The Food and Drug Administration on Wednesday approved the first-ever treatment that genetically alters a patient's own cells to fight cancer, a milestone that is expected to transform treatment in the coming years.
The new therapy turns a patient's cells into a "living drug," and trains them to recognize and attack the disease. It is part of the rapidly growing field of immunotherapy that bolsters the immune system through drugs and other therapies and has, in some cases, led to long remissions and possibly even cures.
The therapy, marketed as Kymriah and made by Novartis, was approved for children and young adults for an aggressive type of leukemia — B-cell acute lymphoblastic leukemia — that has resisted standard treatment or relapsed. The F.D.A. called the disease "devastating and deadly" and said the new treatment fills an "unmet need."
Novartis and other companies have been racing to develop gene therapies for other types of cancers, and experts expect more approvals in the near future. Dr. Scott Gottlieb, the F.D.A. commissioner, said that more than 550 types of experimental gene therapy were being studied.
There are drawbacks to the approach. Because Kymriah can have life-threatening side effects, including dangerous drops in blood pressure, the F.D.A. is requiring that hospitals and doctors be specially trained and certified to administer it, and that they stock a certain drug needed to quell severe reactions.
Kymriah, which will be given to patients just once and must be made individually for each, will cost $475,000. Novartis said that if a patient does not respond within the first month after treatment, there will be no charge. The company also said it would provide financial help to families who were uninsured or underinsured.
Discussing the high price during a telephone news conference, a Novartis official noted that bone-marrow transplants, which can cure some cases of leukemia, cost even more, from $540,000 to $800,000.
About 600 children and young adults a year in the United States would be candidates for the new treatment.
The approval was based largely on a trial in 63 severely ill children and young adults who had a remission rate of 83 percent within three months — a high rate, given that relapsed or treatment-resistant disease is often quickly fatal.
The treatment was originally developed by researchers at the University of Pennsylvania and licensed to Novartis. It was identified in previous reports as CAR-T cell therapy, CTL019 or tisagenlecleucel.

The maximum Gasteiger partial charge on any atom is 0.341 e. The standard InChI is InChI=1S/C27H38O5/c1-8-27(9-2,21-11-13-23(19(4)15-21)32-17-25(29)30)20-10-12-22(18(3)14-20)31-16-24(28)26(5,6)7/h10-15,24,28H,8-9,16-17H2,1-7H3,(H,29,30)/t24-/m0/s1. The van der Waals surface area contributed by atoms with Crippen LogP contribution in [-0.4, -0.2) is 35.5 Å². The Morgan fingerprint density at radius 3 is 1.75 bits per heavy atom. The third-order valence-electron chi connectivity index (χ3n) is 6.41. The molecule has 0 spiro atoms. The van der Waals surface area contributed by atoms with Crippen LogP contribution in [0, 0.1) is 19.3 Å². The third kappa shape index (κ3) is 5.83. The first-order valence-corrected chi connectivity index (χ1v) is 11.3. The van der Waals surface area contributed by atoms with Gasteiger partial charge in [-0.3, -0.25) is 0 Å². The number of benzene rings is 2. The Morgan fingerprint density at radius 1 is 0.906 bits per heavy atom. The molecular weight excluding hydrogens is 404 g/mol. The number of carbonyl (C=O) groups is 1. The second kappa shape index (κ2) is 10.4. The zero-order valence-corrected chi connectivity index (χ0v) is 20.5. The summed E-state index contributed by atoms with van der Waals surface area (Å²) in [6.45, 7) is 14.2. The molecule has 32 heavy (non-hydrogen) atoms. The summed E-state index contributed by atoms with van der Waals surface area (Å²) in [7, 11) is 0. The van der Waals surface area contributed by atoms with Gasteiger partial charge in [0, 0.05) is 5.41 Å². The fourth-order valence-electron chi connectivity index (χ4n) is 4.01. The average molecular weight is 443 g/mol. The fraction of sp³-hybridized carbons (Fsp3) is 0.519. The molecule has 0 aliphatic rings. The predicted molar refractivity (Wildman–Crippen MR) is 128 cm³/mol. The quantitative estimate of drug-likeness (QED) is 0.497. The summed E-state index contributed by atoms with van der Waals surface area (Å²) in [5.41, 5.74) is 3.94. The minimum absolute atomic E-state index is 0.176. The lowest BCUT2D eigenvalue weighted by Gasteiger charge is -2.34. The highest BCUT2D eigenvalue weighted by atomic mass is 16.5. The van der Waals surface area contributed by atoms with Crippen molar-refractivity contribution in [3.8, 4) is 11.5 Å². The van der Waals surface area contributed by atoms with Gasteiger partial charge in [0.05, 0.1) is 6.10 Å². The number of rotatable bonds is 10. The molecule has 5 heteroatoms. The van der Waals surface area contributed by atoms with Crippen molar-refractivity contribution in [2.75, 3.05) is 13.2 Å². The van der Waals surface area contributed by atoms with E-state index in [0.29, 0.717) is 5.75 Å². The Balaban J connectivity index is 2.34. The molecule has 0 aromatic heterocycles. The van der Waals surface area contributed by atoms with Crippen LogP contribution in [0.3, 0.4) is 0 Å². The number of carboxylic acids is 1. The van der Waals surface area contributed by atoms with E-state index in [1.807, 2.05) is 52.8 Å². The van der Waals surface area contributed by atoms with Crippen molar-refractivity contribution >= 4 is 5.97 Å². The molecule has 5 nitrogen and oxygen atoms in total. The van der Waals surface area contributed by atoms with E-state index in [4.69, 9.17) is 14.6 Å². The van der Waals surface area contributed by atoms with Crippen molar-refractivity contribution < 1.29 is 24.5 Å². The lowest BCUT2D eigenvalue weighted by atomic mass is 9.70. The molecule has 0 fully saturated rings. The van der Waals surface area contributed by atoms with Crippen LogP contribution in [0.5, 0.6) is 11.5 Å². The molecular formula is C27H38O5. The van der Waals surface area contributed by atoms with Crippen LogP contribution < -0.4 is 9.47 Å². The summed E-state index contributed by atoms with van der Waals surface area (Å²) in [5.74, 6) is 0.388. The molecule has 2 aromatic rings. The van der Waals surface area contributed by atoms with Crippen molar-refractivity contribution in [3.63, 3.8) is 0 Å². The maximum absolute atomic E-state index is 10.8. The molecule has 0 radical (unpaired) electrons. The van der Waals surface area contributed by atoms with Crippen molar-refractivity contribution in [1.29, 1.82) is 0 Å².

The first child to receive the therapy was Emily Whitehead, who was 6 and near death from leukemia in 2012 when she was treated, at the Children's Hospital of Philadelphia. Now 12, she has been free of leukemia for more than five years.
To customize Kymriah for individual patients, white blood cells called T cells will be removed from a patient's bloodstream at an approved medical center, frozen, shipped to Novartis in Morris Plains, N.J., for genetic engineering and multiplying, frozen again and shipped back to the medical center to be dripped into the patient. That processing is expected to take 22 days.
Novartis said the treatment would be available at an initial network of 20 approved medical centers to be certified within a month, a number that would be expanded to 32 by the end of the year. Five centers will be ready to start extracting T cells from patients within three to five days, the company said.
Certification is being required because the revved-up T cells can touch off an intense reaction, sometimes called a cytokine storm, that can cause high fever, low blood pressure, lung congestion, neurological problems and other life-threatening complications. Medical staff members need training to manage these reactions, and hospitals are being told that before giving Kymriah to patients, they must be sure that they have the drug needed to treat the problems, tocilizumab, also called Actemra.
Dr. Kevin J. Curran, a pediatric oncologist at Memorial Sloan Kettering Cancer Center in Manhattan, said his hospital was "99 percent" of the way through the certification process, and would soon be offering Kymriah.
"This is a big paradigm shift, using this living drug," Dr. Curran said. "It will provide a lot of hope. This is the beginning."
He said he expected that eventually this type of treatment would work for other, more common types of cancer, not just for leukemia.
The F.D.A.'s approval of Kymriah ushers in "a new approach to the treatment of cancer and other serious and life-threatening diseases," the agency said in a statement, noting that the new therapy is "the first gene therapy available in the United States."
Dr. Carl June, a leader in developing the treatment at the University of Pennsylvania, recalled that in 2010, when tests showed that the first patient was leukemia-free a month after being treated, he and his colleagues did not believe it. They ordered another biopsy to be sure.
"Now, I have to keep pinching myself to see that this happened," Dr. June said, his voice breaking with emotion. "It was so improbable that this would ever be a commercially approved therapy, and now it's the first gene therapy approved in the United States. It's so different from all the pharmaceutical models. I think the cancer world is forever changed."